Elle a une maladie dévastatrice. (She has a devastating illness.)
Note: Dévast- is the stem of the verb dévaster (to devastate).
ventil- + -ateur → ventilateur (a fan)
J’ai besoin d’un ventilateur pour cette pièce. (I need a fan for this room.)
Note: Ventil- is the stem of the verb ventiler (to ventilate). In this word, we see the word vent (wind).
This suffix, which is added to nouns, has a diminutive function. -eau is used for masculine nouns and -elle is used for feminine ones.
Un petit lapin (a little rabbit, as in a young one) can be condensed to un lapineau (a little rabbit).
Le lapineau a perdu sa mère. (The young rabbit lost its mother.)
Une petite rue (a little street) can be condensed to une ruelle (a little street or alley).
J’ai entendu un hurlement dans une ruelle. (I heard a scream in an alley.)
As a suffix, the acute accent can perform many roles, such as…
Forming the past participle:
First (and dare I say foremost), this suffix is used to construct the past participle of -er verbs, where -é replaces the -er.
The past participle of manger (to eat) is mangé (ate).
J’ai mangé tard. (I ate late.)
La viande, mangée par les mouches, est dans la poubelle. (The meat, eaten by the flies, is in the trash.)
If the root is a noun, then the suffix -é can be added to produce an adjective that signifies “possessing X” or “resembling X.”
Le sens refers to sense (as in common sense) or reason and so the adjective sensé refers to something or someone reasonable, or possessing sense/reason.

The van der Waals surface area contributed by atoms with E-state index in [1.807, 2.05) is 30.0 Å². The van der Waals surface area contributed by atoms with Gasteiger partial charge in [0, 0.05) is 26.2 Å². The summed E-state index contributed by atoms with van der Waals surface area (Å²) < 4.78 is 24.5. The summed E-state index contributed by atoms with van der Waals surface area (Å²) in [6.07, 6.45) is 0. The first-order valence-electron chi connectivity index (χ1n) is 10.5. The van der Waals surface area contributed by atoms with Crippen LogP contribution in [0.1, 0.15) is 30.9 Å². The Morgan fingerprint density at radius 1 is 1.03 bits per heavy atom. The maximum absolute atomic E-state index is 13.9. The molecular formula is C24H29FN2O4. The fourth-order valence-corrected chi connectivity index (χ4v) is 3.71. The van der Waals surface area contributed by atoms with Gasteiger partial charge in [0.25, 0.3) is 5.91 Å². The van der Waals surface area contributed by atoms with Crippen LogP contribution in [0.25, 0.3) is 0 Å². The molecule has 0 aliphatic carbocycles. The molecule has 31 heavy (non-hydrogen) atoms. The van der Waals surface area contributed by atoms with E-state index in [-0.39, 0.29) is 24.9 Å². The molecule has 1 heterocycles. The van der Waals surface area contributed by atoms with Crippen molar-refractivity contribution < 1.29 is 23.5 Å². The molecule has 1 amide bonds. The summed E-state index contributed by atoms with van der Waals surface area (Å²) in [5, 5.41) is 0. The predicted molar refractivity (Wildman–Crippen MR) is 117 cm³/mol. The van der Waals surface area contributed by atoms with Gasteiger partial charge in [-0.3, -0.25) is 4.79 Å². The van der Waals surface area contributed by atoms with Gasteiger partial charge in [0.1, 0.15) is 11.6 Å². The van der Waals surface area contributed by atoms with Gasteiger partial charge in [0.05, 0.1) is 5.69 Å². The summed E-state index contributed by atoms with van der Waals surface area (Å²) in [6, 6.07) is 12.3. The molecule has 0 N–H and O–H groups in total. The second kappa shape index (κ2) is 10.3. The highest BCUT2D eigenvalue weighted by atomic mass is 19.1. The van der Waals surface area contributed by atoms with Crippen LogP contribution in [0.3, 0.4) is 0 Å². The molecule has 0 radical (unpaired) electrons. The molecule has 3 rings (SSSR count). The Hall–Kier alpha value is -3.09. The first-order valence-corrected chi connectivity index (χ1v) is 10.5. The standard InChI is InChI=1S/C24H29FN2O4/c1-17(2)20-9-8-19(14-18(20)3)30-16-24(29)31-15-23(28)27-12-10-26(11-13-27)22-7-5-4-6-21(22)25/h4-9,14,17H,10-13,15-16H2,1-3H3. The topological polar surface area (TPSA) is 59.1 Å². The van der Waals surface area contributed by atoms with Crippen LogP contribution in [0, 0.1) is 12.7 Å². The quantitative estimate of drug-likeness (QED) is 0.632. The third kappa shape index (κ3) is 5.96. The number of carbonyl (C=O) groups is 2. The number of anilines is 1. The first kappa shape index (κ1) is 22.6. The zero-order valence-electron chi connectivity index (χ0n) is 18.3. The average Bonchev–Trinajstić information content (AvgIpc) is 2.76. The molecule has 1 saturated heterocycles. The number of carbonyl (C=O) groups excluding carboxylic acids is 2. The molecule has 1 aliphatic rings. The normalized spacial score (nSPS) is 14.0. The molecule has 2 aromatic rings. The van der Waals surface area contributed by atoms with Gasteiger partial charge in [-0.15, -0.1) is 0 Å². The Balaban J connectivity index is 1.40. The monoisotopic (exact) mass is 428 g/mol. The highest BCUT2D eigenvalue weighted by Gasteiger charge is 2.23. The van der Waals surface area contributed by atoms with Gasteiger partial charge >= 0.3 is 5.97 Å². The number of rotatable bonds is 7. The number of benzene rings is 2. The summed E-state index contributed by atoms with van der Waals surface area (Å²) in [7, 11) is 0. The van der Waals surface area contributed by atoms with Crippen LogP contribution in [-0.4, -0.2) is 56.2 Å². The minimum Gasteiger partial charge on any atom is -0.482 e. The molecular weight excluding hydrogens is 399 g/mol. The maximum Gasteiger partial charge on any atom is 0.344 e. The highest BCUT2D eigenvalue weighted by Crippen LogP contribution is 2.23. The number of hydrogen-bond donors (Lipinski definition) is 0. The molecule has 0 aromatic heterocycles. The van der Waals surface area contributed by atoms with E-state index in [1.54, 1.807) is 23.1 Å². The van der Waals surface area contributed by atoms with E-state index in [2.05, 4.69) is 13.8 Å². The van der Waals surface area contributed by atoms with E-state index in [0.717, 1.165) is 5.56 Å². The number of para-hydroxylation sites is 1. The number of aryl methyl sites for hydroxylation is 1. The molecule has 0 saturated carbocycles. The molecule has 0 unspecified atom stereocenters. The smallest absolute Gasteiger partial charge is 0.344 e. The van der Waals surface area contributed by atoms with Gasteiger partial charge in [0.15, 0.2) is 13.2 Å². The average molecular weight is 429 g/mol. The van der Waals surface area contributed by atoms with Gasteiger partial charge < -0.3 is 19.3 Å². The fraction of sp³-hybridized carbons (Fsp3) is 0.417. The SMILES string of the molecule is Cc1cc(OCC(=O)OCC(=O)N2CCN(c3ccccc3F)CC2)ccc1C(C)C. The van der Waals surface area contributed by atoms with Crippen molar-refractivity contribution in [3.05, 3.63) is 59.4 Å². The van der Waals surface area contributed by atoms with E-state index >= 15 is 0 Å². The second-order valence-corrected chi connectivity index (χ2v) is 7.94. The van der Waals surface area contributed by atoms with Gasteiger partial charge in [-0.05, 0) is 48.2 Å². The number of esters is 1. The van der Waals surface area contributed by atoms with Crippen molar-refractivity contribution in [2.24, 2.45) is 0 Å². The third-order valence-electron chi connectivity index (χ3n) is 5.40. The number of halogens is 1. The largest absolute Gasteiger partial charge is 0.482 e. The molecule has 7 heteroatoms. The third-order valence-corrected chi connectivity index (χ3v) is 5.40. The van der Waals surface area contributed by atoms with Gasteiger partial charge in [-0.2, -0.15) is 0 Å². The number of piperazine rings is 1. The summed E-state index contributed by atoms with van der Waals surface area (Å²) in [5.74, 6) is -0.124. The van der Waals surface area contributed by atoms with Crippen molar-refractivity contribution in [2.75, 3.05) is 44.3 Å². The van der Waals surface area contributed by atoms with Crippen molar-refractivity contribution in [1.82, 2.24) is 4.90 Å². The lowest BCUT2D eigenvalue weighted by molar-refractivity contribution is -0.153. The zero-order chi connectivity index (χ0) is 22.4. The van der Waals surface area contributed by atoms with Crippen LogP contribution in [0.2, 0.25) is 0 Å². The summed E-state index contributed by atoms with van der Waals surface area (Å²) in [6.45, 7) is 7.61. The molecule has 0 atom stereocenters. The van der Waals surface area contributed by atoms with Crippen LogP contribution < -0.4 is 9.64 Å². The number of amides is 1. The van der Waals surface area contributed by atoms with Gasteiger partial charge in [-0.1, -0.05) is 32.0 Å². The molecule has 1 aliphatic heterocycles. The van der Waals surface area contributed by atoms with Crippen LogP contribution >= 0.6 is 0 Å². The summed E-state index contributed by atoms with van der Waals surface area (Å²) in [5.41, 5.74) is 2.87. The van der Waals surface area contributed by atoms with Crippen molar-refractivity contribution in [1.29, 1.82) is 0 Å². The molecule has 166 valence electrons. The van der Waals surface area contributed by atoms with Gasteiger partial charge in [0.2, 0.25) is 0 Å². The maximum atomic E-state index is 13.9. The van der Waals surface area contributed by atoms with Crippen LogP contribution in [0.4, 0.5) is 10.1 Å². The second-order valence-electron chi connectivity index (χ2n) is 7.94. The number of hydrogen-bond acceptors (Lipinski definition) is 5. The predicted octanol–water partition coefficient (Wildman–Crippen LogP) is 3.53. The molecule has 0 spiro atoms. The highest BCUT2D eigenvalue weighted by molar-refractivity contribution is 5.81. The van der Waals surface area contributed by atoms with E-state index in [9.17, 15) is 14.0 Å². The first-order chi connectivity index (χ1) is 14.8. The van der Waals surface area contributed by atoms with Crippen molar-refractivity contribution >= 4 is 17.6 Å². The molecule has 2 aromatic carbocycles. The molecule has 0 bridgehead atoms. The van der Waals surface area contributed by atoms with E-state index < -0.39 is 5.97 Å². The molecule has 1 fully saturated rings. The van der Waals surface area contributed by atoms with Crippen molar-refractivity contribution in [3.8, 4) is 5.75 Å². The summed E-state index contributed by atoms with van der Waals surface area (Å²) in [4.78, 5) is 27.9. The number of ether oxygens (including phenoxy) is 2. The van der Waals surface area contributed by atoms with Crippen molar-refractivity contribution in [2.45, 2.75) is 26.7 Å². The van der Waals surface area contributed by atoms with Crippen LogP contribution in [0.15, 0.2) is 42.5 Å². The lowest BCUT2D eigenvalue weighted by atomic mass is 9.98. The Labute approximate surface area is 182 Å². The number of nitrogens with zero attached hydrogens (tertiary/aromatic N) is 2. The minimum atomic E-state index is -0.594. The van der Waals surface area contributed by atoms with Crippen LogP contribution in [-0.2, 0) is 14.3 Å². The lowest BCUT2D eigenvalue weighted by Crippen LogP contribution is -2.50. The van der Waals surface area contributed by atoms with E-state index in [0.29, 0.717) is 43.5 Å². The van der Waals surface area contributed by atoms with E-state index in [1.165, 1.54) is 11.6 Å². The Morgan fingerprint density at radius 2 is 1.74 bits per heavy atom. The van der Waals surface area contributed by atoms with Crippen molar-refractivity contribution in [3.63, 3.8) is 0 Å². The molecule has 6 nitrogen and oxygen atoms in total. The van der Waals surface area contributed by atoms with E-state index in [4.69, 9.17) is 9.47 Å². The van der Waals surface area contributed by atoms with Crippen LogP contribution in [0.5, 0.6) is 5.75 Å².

Ses propos sont sensés. (His remarks are reasonable.)
The suffix -é can be added to nouns to denote “the state of X.”
In French, un parent denotes not only a mother or a father, but a relative in general. La parenté refers to kinship, (family) relationship or relatedness.
Quel est ton lien de parenté avec elle ? (What is your relationship to her?)
This multipurpose suffix can be added to nouns or verbs to make new nouns, with different meanings.
“A __ful of something”:
Une poignée (a fistful) derives from un poing (a fist).
J’ai mangé une poignée de dates ce matin. (I ate a fistful of dates this morning.)
Result of an action, purpose:
Une donnée (a piece of data or information) derives from the verb donner (to give).
La société stocke ses données sur un serveur. (The company keeps its data on a server.)